TiN coatings with thicknesses of 4 to 6μm were deposited by the DC glow discharge method from mixed gases of TiCl4, N2, H2 and Ar at a total pressure of 4Torr onto M2 steel and pure iron at temperatures of from 405°C to 600°C. X-ray microanalysis and microvickers hardness measurement revealed a correlation between the composition and hardness of the coatings. The results obtained were as follows: 1) The hardness of the coatings deposited at 550°C and 600°C was more than Hv 2000, while that of coatings deposited below 550°C decreased with decreasing substrate temperature, dropping to Hv 300 at 405°C and 465°C. 2) The chlorine content in the coatings increased with decreasing substrate temperature below 550°C, and amounted to more than 30at. % at 405°C and 465°C. 3) The hardness of the coatings decreased with increasing chlorine content. 4) In coatings containing less than 10at. % chlorine, in which there was a compensative relation between nitrogen and chlorine content, both the titanium and the sum of the nitrogen and chlorine content were constant at 50at. %.
Using a rotating disk electrode, cathodic current-potential curves that were free from concentration over-voltage (ηc) were obtained. At potentials of -0.75∼-0.90V (SCE) on the cathodic polarization curves, the Tafel slope was 0.73 and the reaction order of gold ion was l. The following electrodeposition mechanism was inferred. Na3Au(SO3)2_??_3Na++Au(SO3)23-……(1) Au(SO3)23-_??_AuSO3-+SO32-……(2) AuSO3-+e_??_Au+SO32-……(3) That is to say, Eq. (3) is the rate determinig process in the deposition of gold.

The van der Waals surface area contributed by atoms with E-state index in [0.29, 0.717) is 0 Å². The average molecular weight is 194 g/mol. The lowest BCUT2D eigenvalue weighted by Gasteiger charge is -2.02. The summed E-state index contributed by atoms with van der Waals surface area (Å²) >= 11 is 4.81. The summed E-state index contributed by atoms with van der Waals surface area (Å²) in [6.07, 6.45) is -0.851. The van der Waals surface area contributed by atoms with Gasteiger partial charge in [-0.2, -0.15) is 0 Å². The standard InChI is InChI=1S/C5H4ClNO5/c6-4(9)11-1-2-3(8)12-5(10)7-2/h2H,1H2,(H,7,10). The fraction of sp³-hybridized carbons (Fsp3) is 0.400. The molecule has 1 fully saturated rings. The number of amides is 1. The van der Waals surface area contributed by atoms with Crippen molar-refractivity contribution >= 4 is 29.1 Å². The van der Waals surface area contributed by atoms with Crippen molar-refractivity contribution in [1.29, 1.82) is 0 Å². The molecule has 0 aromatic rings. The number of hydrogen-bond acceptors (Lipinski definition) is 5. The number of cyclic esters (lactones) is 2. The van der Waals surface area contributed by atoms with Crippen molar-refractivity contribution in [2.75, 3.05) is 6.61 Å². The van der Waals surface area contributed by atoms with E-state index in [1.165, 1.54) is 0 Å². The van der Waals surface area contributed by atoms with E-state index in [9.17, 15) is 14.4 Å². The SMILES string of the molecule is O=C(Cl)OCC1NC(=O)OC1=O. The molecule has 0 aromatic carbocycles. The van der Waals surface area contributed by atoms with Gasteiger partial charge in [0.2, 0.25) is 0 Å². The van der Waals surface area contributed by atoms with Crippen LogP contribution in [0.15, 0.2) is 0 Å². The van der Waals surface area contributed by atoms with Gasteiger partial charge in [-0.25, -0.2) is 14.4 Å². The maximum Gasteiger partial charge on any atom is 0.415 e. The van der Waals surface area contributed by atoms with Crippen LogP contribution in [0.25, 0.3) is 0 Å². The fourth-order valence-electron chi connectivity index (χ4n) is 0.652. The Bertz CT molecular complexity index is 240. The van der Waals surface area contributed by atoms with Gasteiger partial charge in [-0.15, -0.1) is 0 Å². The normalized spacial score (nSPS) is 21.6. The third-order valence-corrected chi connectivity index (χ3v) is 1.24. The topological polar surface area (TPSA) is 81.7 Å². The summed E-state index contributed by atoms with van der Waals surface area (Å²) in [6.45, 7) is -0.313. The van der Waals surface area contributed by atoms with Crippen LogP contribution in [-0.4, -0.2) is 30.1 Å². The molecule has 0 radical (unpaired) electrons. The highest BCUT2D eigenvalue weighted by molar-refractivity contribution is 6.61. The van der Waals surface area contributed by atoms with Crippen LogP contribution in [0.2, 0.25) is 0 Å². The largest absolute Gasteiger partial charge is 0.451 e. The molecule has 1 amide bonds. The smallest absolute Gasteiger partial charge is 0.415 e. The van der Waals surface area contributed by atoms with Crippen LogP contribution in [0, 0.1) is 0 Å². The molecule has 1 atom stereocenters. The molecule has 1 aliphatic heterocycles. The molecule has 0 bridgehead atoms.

Electrolyte composition and the plating conditions of aluminum plating from 1-butylpyridinium chloride-AlCl3 molten salt were investigated at room temperature. The following results were obtained, (1) Electrolyte density increased with greater AlCl3 content, but conductivity and viscosity decreased. (2) The deposition potential of Al from the electrolyte changed suddenly at 50mol % AlCl3 content, and this was attributed to the difference in reduction potential between AlCl4- and Al2Cl7- (3) The current density range in which an adhesive Al plating could be obtained became wider with greater AlCl3 content. In baths with 67mol% AlCl3, dense and adhesive Al plating was obtained at 2.0A/dm2. (4) In the case of pulse plating, a very dense Al deposit was obtained at a small number of duty cycles.